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Eur Urol Oncol. 2019 Aug 7. pii: S2588-9311(19)30113-0. doi: 10.1016/j.euo.2019.07.010. [Epub ahead of print]

Oligometastatic Prostate Cancer: Results of a Dutch Multidisciplinary Consensus Meeting.

Author information

1
Department of Radiation Oncology, UMCG, Groningen, The Netherlands.
2
Department of Medical Oncology, Radboudumc, Nijmegen, The Netherlands.
3
Department of Medical Oncology, Erasmus MC Cancer Institute, Rotterdam, The Netherlands.
4
Department of Radiology & Nuclear Medicine, Amsterdam University Medical Centers, VU University, Amsterdam, The Netherlands.
5
Department of Radiology, UMCG, Groningen, The Netherlands.
6
Centre for Decision Analysis & Support, Ismar Healthcare NV, Lier, Belgium.
7
Department of Urology, Antoni van Leeuwenhoek, Amsterdam, The Netherlands. Electronic address: h.vd.poel@nki.nl.

Abstract

BACKGROUND:

Oligometastatic prostate cancer (OMPC) is a heterogeneous disease state that is imperfectly understood, and its clinical implications are unclear.

OBJECTIVE:

To determine the consensus of a Dutch multidisciplinary expert panel on biological aspects, treatment goals, and management of OMPC in daily clinical practice.

DESIGN, SETTING, AND PARTICIPANTS:

The study comprised a modified Delphi method including an explorative survey with various statements and questions, followed by a consensus meeting to discuss and determine the agreement with revised statements and related items. The panel consisted of 34 Dutch representatives from urology, medical and radiation oncology, radiology, nuclear medicine, and basic research.

OUTCOME MEASUREMENTS AND STATISTICAL ANALYSIS:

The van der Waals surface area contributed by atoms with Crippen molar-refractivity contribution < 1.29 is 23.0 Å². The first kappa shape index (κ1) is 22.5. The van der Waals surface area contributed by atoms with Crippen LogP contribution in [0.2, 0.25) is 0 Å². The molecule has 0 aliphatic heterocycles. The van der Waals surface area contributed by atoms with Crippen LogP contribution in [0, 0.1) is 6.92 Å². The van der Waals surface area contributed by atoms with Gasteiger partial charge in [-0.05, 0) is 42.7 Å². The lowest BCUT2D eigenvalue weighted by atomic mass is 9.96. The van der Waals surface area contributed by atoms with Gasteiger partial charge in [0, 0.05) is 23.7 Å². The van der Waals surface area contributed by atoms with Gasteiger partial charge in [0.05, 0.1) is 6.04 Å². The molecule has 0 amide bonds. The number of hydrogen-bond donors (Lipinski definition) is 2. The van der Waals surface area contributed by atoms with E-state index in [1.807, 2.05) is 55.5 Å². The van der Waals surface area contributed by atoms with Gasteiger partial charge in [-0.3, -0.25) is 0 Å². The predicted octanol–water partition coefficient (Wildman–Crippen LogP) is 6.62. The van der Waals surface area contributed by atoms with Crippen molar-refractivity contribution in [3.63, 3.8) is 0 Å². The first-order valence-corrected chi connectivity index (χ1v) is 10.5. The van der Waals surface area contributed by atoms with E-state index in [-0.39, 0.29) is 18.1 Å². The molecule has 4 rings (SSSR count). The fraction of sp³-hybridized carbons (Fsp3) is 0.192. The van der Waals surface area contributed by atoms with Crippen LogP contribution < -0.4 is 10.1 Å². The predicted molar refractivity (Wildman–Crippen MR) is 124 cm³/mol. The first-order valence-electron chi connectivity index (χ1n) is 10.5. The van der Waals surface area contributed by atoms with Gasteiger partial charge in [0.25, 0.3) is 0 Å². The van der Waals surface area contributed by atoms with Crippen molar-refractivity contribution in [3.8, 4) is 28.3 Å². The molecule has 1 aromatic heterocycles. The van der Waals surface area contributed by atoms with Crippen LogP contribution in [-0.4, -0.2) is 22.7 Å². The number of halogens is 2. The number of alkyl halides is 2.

Agreement was determined with statements (five-point scale). Consensus was defined as ≥75% panel agreement with a statement.

RESULTS AND LIMITATIONS:

Consensus existed for 56% of statements. The panel agreed that OMPC comprises a limited metastatic spread in the hormone-sensitive setting, in both the synchronous and the metachronous presentation. Limited metastatic spread was believed to involve three to five metastases and a maximum of two organs. Prostate-specific membrane antigen positron emission tomography/computed tomography scan was currently perceived as the most accurate diagnostic imaging modality. Although there was a consensus that targeted treatment of all metastases in OMPC will delay further dissemination of the disease, opinions on specific treatment regimens were divided. Panel outcomes were limited by the lack of scientific evidence on OMPC.

CONCLUSIONS:

A multidisciplinary panel reached a consensus that OMPC is a specific disease state requiring a tailored treatment approach. OMPC registries and clinical studies should focus on both the biology and the clinical parameters in relation to optimal treatment strategies in synchronous and metachronous OMPC.

PATIENT SUMMARY:

A group of Dutch medical specialists agreed that prostate cancer patients having few metastases may benefit from a new therapeutic approach. Clinical studies need to determine which treatment is best for each specific situation.

KEYWORDS:

Castration-resistant prostate cancer; Consensus; Hormone-sensitive prostate cancer; Metastases; Metastasis-directed therapy; Oligometastases; Oligometastatic prostate cancer; Prostate cancer; Prostate-specific membrane antigen positron emission tomography/computed tomography; Recurrent prostate cancer

PMID:
31401014
DOI:
10.1016/j.euo.2019.07.010

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